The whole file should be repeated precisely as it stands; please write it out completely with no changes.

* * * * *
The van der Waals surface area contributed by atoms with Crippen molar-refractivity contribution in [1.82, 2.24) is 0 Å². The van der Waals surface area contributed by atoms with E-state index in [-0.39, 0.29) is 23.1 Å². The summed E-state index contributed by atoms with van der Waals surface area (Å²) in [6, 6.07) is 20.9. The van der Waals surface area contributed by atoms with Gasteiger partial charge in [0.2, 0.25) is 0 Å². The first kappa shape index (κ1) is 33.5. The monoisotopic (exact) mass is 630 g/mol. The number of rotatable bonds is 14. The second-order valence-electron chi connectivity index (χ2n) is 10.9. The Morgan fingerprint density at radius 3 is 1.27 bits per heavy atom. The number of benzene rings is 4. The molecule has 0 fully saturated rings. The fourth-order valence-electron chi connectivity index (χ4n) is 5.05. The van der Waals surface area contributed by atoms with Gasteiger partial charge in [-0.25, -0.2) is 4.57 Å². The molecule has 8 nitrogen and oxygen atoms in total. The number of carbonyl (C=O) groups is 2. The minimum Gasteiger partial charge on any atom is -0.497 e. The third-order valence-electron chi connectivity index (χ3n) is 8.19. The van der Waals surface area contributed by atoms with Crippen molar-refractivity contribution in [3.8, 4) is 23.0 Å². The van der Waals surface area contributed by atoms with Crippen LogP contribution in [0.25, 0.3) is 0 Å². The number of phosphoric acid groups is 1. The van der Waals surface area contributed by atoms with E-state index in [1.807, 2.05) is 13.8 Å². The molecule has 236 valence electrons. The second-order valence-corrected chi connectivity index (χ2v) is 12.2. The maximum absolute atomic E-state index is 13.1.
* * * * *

The van der Waals surface area contributed by atoms with Crippen molar-refractivity contribution in [1.82, 2.24) is 0 Å². The van der Waals surface area contributed by atoms with E-state index in [-0.39, 0.29) is 23.1 Å². The summed E-state index contributed by atoms with van der Waals surface area (Å²) in [6, 6.07) is 20.9. The van der Waals surface area contributed by atoms with Gasteiger partial charge in [0.2, 0.25) is 0 Å². The first kappa shape index (κ1) is 33.5. The monoisotopic (exact) mass is 630 g/mol. The number of rotatable bonds is 14. The second-order valence-electron chi connectivity index (χ2n) is 10.9. The Morgan fingerprint density at radius 3 is 1.27 bits per heavy atom. The number of benzene rings is 4. The molecule has 0 fully saturated rings. The fourth-order valence-electron chi connectivity index (χ4n) is 5.05. The van der Waals surface area contributed by atoms with Gasteiger partial charge in [-0.25, -0.2) is 4.57 Å². The molecule has 8 nitrogen and oxygen atoms in total. The number of carbonyl (C=O) groups is 2. The minimum Gasteiger partial charge on any atom is -0.497 e. The third-order valence-electron chi connectivity index (χ3n) is 8.19. The van der Waals surface area contributed by atoms with Crippen molar-refractivity contribution in [3.8, 4) is 23.0 Å². The van der Waals surface area contributed by atoms with Crippen LogP contribution in [0.25, 0.3) is 0 Å². The number of phosphoric acid groups is 1. The van der Waals surface area contributed by atoms with E-state index in [1.807, 2.05) is 13.8 Å². The molecule has 236 valence electrons. The second-order valence-corrected chi connectivity index (χ2v) is 12.2. The maximum absolute atomic E-state index is 13.1.